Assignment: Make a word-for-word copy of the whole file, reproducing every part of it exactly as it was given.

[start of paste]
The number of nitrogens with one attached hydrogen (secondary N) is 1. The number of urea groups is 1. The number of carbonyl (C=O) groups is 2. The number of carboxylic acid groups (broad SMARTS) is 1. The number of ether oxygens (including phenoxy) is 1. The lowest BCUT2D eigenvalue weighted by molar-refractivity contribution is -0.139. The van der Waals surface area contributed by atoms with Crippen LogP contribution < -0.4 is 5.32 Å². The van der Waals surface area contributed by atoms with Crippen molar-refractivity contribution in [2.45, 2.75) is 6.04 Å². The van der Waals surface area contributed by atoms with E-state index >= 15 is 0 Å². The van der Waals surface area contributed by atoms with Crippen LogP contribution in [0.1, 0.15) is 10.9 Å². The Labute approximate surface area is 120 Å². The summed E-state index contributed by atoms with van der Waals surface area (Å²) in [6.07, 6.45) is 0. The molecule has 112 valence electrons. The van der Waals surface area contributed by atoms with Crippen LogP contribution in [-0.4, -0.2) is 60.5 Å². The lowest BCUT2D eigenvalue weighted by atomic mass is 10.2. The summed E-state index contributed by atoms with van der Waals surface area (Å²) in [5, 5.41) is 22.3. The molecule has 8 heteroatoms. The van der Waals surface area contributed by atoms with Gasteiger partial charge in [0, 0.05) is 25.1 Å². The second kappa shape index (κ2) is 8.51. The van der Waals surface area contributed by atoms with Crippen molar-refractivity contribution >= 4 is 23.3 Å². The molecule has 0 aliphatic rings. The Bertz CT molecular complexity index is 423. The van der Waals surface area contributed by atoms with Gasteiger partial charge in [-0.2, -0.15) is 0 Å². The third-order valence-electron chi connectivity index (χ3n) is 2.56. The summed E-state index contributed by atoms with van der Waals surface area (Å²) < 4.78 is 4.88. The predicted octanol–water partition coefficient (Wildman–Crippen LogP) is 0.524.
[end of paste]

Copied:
The number of nitrogens with one attached hydrogen (secondary N) is 1. The number of urea groups is 1. The number of carbonyl (C=O) groups is 2. The number of carboxylic acid groups (broad SMARTS) is 1. The number of ether oxygens (including phenoxy) is 1. The lowest BCUT2D eigenvalue weighted by molar-refractivity contribution is -0.139. The van der Waals surface area contributed by atoms with Crippen LogP contribution < -0.4 is 5.32 Å². The van der Waals surface area contributed by atoms with Crippen molar-refractivity contribution in [2.45, 2.75) is 6.04 Å². The van der Waals surface area contributed by atoms with E-state index >= 15 is 0 Å². The van der Waals surface area contributed by atoms with Crippen LogP contribution in [0.1, 0.15) is 10.9 Å². The Labute approximate surface area is 120 Å². The summed E-state index contributed by atoms with van der Waals surface area (Å²) in [6.07, 6.45) is 0. The molecule has 112 valence electrons. The van der Waals surface area contributed by atoms with Crippen LogP contribution in [-0.4, -0.2) is 60.5 Å². The lowest BCUT2D eigenvalue weighted by atomic mass is 10.2. The summed E-state index contributed by atoms with van der Waals surface area (Å²) in [5, 5.41) is 22.3. The molecule has 8 heteroatoms. The van der Waals surface area contributed by atoms with Gasteiger partial charge in [0, 0.05) is 25.1 Å². The second kappa shape index (κ2) is 8.51. The van der Waals surface area contributed by atoms with Crippen molar-refractivity contribution >= 4 is 23.3 Å². The molecule has 0 aliphatic rings. The Bertz CT molecular complexity index is 423. The van der Waals surface area contributed by atoms with Gasteiger partial charge in [-0.2, -0.15) is 0 Å². The third-order valence-electron chi connectivity index (χ3n) is 2.56. The summed E-state index contributed by atoms with van der Waals surface area (Å²) < 4.78 is 4.88. The predicted octanol–water partition coefficient (Wildman–Crippen LogP) is 0.524.